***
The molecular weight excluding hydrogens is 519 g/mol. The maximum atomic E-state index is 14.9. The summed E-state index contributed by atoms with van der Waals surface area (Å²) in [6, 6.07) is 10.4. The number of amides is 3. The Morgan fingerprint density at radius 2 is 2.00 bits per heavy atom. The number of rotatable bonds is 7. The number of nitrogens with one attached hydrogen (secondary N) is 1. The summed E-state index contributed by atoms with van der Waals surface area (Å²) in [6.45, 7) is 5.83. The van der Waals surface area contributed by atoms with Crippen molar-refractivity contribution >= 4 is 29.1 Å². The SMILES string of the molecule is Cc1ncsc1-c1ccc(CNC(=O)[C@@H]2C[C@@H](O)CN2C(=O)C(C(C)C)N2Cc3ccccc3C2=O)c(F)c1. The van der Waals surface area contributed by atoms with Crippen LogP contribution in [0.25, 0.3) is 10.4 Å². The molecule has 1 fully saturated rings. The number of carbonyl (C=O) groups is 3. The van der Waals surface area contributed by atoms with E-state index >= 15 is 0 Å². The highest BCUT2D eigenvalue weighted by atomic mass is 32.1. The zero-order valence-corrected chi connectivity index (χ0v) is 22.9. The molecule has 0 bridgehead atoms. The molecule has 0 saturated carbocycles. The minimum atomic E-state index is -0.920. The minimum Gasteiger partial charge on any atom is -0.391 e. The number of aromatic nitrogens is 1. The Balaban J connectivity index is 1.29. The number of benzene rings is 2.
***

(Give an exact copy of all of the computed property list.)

The molecular weight excluding hydrogens is 519 g/mol. The maximum atomic E-state index is 14.9. The summed E-state index contributed by atoms with van der Waals surface area (Å²) in [6, 6.07) is 10.4. The number of amides is 3. The Morgan fingerprint density at radius 2 is 2.00 bits per heavy atom. The number of rotatable bonds is 7. The number of nitrogens with one attached hydrogen (secondary N) is 1. The summed E-state index contributed by atoms with van der Waals surface area (Å²) in [6.45, 7) is 5.83. The van der Waals surface area contributed by atoms with Crippen molar-refractivity contribution >= 4 is 29.1 Å². The SMILES string of the molecule is Cc1ncsc1-c1ccc(CNC(=O)[C@@H]2C[C@@H](O)CN2C(=O)C(C(C)C)N2Cc3ccccc3C2=O)c(F)c1. The van der Waals surface area contributed by atoms with Crippen LogP contribution in [0.25, 0.3) is 10.4 Å². The molecule has 1 fully saturated rings. The number of carbonyl (C=O) groups is 3. The van der Waals surface area contributed by atoms with E-state index >= 15 is 0 Å². The highest BCUT2D eigenvalue weighted by atomic mass is 32.1. The zero-order valence-corrected chi connectivity index (χ0v) is 22.9. The molecule has 0 bridgehead atoms. The molecule has 0 saturated carbocycles. The minimum atomic E-state index is -0.920. The minimum Gasteiger partial charge on any atom is -0.391 e. The number of aromatic nitrogens is 1. The Balaban J connectivity index is 1.29. The number of benzene rings is 2.